ArmeniaNow.com - Independent Journalism From Today's Armenia
 December 5 , 2003 




Dual Citizen: Home is where the heart is for Azeri woman in Karabakh


Raya Babaeva says she's neither Azerbaijani nor Armenian. She's Karabakhtsi.

STEPANAKERT, NKR -- When Raya Babaeva appears in the newsroom of Artsakh Public TV and Radio her colleagues become enthusiastic and sincerely greet her saying "Hi, Raya jan, where have you been, we missed you."

Such warm relations between colleagues would probably cause no curiosity until one learns some things about this relationship.

Say hello to Raya Babaeva, an Azerbaijani woman who lives in Stepanakert, the capital of Nagorno-Karabakh, ground zero for hatred between Azeris and Karabakhis. Despite the war between Armenians and Azerbaijanis Raya found enough courage not to leave Karabakh and nowadays enjoys the love and respect of Armenians around.

"When people ask me if I attribute myself as Azerbaijani or Armenian I reply that I am a Karabakhtsi," she says smiling.

For Raya, 57, the line between Armenian and Azeri disappeared in 1966, when she married Karabakh Armenian Ararat Grigoryan.

During Soviet times marriages between Armenians and Azerbaijanis were not common and desirable but not unique either.

Besides causing thousands of deaths on both sides, the 1990-1994 war in Karabakh affected the families of mixed marriages. Some families left for Russia or other countries; some divorced, with Azeris leaving for Azerbaijan and Armenians for Armenia.

Raya said that during the years of war she was never thinking about leaving Karabakh to live far from her Armenian husband and two children. She was ready to stay in Karabakh until the conflict ended and was even ready to stay until being deported.

"It was a hard time for me. Azerbaijanis and Armenians were killing each other, and each death hurt me," Babaeva says.

However she says she was never afraid of being killed by those who knew she was Azeri. Neighbors treated her as they did before and no one cursed her for being Azerbaijani.

"Once my Armenian friend who came to visit me told me 'I want to take a weapon and go to fight Azeris'. I told her 'Kill me, I am one of them'. She looked at me, then hugged me, cried and said 'How can you say that?' I was crying too. That was for the first time I realized the cruelty of war," Babaeva recalls.

The Armenian husband and Azeri wife were ready to share all difficulties together and never blame each other for being either Armenian or Azerbaijani.

However the war did not spare the family. Raya's husband Ararat was killed in 1992 when he happened into a street that was under fire from the Azeris.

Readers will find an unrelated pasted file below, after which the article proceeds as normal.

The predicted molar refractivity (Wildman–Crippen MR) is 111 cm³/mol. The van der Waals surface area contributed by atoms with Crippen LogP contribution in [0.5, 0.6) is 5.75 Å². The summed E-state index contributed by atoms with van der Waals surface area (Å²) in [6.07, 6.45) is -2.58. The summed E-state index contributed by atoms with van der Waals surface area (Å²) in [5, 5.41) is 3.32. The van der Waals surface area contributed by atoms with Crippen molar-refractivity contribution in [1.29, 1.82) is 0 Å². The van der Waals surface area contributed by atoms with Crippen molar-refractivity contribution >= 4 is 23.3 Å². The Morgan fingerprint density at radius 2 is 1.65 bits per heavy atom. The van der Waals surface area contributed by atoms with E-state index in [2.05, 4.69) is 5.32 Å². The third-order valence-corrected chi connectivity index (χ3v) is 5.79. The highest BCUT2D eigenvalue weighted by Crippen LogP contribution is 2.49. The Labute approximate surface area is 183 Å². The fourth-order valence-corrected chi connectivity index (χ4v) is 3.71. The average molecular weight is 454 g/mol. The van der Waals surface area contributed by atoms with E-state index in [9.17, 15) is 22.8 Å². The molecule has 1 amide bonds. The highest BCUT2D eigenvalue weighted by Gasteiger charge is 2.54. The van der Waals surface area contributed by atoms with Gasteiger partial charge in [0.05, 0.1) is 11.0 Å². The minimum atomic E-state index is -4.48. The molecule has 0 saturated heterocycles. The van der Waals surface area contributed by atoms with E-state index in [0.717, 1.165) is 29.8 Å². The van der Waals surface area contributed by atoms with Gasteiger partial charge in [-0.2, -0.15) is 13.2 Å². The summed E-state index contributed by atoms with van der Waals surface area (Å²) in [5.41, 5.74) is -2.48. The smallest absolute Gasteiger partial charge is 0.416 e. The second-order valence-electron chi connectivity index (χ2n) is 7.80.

After Ararat's death Raya realized that it was not only her husband that kept her in Karabakh.

"I lived here for more than 30 years and didn't want another home. Armenians accept me as their own and I have no reason to feel isolated. And I thank a lot both authorities and people who gave me the chance to live here as I lived here before," she says.

Raya's job at Artsakh Public TV and Radio gives her a chance not to forget her mother tongue. She reads the news on "The Voice of Justice", which broadcasts on 31st short wave's channel in Azerbaijani language for Azerbaijan.

"We consider this program as a cultural bridge between Karabakh and Azerbaijan. We tell the news about Karabakh, the political analysis and diplomatic talk about the possible settlement of the conflict. If there are Azerbaijani captives we interview them and their parents can hear from them that they are alive," Raya says.

She believes that the conflict can be over soon, but only if Azerbaijan recognizes the independence of Karabakh.

"I hope one day Azerbaijanis can come to Karabakh and Armenians can go to Baku," she says. "The conflict can not be resolved completely unless people have a chance to freely cross borders."

Her colleague Larisa Grigoryan describes Raya as a devoted friend, kind and sincere.

"I am a patriot and to some extent a nationalist," Larisa says. "But I don't see the reason why I should hate Raya. It is not her fault that her people turned out to be so hostile. I see no difference between her and my Armenian friends."

As for Raya she says she has two Gods: One she had when she was born into her Azerbaijani family and other when she was baptized in 1985 in Echmiadzin.

"When I bathe my grandchildren I pour water on them and make by palm a cross over their heads saying 'God bless you' as it is accepted in Karabakh," she says.

"When I hear news from Azerbaijan my heart jumps and the feelings burst into me. I love my Azerbaijani people and I will love them till the end of my days. And I love Armenian people because whatever good I had in my life was Armenian."

There are more Azeris who live in Karabakh; some of them changed their names, others live in villages and their life is not public. Raya is well known in Stepanakert and if you ask passersby if they know any Azeris in Stepanakert many would tell "Meet Raya, she is a very good person."


According to Agnes
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